Anti-voucher forces began airing TV ads on Oct. 3, emphasizing that vouchers hurt neighborhood public schools, that private schools "pick and choose" their students, and that vouchers could mean higher taxes. By mid-October, polling showed that the school voucher initiative was doomed.
On election day, voters in all 83 Michigan counties rejected vouchers. Voters in Detroit, where polling last spring showed support for the initiative by a 4 to 1 margin, said "no" to vouchers, 70 percent to 30 percent. Detroit's early support began to flip-flop once voters began to learn about the proposal and after the NAACP and the city's Baptist Ministerial Association came out against vouchers.
The California voucher initiative also was not "means tested" and would have provided $4,000 vouchers for every child, no matter their family income. It ran into similarly strong opposition though it too had strong financial backing, in this case from Silicon Valley venture capitalist Tim Draper and his father who provided more than 90 percent of the financing for the campaign. But in the end, the measure, Proposition 38, went down to a more than 2 to 1 defeat, losing even among the poor Black and Hispanic voters who were targeted as the "likely beneficiaries" of the voucher plan.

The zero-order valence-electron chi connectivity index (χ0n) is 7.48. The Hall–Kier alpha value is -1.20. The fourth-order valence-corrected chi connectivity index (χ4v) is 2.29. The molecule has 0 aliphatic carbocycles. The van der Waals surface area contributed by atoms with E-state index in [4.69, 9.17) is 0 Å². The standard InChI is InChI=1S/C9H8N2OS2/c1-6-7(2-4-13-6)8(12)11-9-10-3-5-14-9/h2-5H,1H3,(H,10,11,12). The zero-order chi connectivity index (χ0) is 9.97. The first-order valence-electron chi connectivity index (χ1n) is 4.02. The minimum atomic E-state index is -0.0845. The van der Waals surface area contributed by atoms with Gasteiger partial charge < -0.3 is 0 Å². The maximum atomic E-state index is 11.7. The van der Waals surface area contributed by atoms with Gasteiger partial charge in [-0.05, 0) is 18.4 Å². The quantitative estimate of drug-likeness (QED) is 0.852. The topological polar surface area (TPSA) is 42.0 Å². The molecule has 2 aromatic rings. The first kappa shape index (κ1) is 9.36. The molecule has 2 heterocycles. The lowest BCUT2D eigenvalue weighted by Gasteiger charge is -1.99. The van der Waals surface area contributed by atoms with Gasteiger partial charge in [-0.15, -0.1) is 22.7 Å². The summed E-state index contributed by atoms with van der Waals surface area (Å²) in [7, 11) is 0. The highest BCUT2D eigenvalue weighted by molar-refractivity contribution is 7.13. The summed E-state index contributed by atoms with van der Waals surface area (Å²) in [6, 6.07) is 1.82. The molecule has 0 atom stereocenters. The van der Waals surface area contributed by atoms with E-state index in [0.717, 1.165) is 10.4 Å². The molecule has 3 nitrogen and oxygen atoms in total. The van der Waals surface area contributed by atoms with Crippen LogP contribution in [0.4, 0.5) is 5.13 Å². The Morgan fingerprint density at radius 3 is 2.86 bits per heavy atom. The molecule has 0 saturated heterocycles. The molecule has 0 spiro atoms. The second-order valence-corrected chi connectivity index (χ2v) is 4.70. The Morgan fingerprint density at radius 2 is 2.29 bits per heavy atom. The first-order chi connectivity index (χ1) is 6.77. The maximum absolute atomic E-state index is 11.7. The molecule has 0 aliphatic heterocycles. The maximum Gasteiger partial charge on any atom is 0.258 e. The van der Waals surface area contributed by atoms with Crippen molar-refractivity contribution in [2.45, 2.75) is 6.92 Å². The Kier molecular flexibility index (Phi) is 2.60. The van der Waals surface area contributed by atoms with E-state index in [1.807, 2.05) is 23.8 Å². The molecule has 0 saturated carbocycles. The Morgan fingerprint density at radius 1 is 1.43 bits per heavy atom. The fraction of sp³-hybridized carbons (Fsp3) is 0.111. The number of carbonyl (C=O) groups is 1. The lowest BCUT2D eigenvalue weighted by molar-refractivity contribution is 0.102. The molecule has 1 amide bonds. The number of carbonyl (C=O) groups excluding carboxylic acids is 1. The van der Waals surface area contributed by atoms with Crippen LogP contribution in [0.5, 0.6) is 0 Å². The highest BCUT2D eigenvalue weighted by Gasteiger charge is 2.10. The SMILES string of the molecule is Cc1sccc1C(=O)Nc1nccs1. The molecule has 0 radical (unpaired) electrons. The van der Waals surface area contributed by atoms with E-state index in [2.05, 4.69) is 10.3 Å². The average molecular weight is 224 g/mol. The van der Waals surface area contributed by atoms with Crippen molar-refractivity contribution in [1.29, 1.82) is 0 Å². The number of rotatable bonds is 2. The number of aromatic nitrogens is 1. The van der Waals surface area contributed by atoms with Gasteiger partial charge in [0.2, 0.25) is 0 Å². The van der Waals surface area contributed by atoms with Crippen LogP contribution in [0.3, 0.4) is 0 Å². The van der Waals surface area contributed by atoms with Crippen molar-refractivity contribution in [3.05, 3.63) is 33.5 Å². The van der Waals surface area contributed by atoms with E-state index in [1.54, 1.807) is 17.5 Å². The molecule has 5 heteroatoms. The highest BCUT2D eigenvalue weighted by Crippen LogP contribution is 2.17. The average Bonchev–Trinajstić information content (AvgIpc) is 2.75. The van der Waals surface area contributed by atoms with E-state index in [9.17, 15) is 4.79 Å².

In California, African Americans voted down vouchers 68 percent to 32 percent, while Latinos opposed vouchers 77 percent to 23 percent, according to People for the American Way Foundation, a group supporting public education. In Michigan, African Americans voted against vouchers roughly 80 percent to 20 percent.
In the wake of the elections, Bob Chase, president of the NEA, declared, "The thorough thrashing on vouchers in California and Michigan should be a death knell to a bad idea."